A Class Or Group Of Individual Objects People Animals Etc Security Is the Core of the SMB Network

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Security Is the Core of the SMB Network

There seems to be a common sense of confidence by small and medium-sized businesses that their organization will never face a critical security breach. If I had a coin for every SMB owner or decision maker who dismissed potential security threats, I’d be able to buy a yacht. The truth is that there is no safe haven when it comes to security, and no organization is safe; not the largest retailers, the smallest mom and pop distributors, or any size organization in between.

Verizon Business conducted a study in 2010 on the amount and severity of data breaches and found alarming statistics. The data breach report showed that there were 760 intrusions in 2010, compared to only 141 in 2009 (Baker, et al., 2010). Ironically, the amount of data affected or compromised was lower than in previous years, but at the end of the day, what impact would just one security incident have on your business? It can be something relatively small such as some hooligan defacing your website, or it could be a serious breach of your sales data, customer payment information and/or intellectual property. How much would this type of breach cost your business? Only you know the answer to that.

Generally, network security can be categorized as either physical or virtual. One of the best security papers I’ve ever seen was written by Richard Kissel for the National Institute of Standards and Technology, a division of the US Department of Commerce. In it, Kissel outlined essential considerations for any small and medium-sized business, regardless of industry or specialization. According to Kissel, key areas to note are “‘absolutely necessary’ steps to take, highly recommended practices to avoid problems before they happen, and other optional planning contingencies in the event of a problem .” (Kissel, 2009) Most of these three sections are further divided into the two distinctions previously mentioned, physical and virtual.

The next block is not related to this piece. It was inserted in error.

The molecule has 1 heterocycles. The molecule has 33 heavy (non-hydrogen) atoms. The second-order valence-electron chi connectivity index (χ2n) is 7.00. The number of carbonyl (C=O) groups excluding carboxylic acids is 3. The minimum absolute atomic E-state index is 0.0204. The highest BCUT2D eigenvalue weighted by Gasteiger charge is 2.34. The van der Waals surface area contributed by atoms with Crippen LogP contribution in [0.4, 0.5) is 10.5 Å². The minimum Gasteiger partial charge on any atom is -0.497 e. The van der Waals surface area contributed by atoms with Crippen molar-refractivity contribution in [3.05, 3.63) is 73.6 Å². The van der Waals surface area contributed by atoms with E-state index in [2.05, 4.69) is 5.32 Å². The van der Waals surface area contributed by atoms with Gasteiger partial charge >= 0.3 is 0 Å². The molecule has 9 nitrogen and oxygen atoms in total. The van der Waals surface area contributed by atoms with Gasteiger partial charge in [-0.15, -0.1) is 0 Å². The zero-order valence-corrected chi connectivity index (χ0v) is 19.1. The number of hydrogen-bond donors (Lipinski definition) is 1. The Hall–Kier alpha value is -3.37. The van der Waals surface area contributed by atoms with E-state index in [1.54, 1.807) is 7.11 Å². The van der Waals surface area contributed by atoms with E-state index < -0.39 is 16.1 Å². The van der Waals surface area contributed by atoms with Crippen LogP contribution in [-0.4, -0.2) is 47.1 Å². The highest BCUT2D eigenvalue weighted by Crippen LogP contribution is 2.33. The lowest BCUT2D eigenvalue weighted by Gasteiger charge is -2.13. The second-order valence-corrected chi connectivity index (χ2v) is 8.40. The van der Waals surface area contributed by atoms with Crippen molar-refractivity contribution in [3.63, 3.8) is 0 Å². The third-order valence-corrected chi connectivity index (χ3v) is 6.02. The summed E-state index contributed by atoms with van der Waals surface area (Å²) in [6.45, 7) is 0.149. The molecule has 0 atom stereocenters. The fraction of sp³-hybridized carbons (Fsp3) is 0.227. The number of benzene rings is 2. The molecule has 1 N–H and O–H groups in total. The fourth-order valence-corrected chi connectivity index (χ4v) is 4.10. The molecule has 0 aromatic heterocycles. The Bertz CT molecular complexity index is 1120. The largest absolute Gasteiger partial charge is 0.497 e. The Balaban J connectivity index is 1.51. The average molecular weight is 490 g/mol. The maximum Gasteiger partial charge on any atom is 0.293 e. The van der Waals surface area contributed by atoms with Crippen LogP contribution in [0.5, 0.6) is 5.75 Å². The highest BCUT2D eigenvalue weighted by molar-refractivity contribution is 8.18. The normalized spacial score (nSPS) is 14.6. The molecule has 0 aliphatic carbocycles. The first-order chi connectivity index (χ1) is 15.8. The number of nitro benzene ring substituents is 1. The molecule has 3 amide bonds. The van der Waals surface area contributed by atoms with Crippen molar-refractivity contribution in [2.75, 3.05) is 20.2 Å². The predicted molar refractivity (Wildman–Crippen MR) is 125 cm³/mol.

Physical security is fairly simple to handle. Essentially, it involves mitigating any direct attempt to access facilities and/or assets by a person or group. Measures to consider include obvious locked doors, security cameras, security guards, etc., but potential areas of compromise also include some that are not so obvious. Not making sure your non-employee staff is up and running can be a huge oversight. Maybe someone on the cleaning team has light fingers or enough technical knowledge to break into your network. This is the perfect application for an IP camera. There are some versatile units like the APC NetBotz product line that combines environmental and intrusion monitoring with IP cameras to collect data over a period of time. Email notifications are available to designated staff or others who can then act on the information provided.

There are times when the physical and virtual elements of network security come together, and a great example of this is a token-based solution. The user has either a key fob or other physical device that generates a random passcode as needed to access an internal network as a token. If lost, the device cannot be accessed without the proper credentials, and an IT employee can remotely wipe it of all information. Some of these solutions, including offerings from RSA, deploy a software widget on employee endpoints to perform the same function. These token-based solutions can be very expensive, which is often a stopping point for most SMB organizations. However, for those who are extremely sensitive to the potential of a breach, it could be money well spent.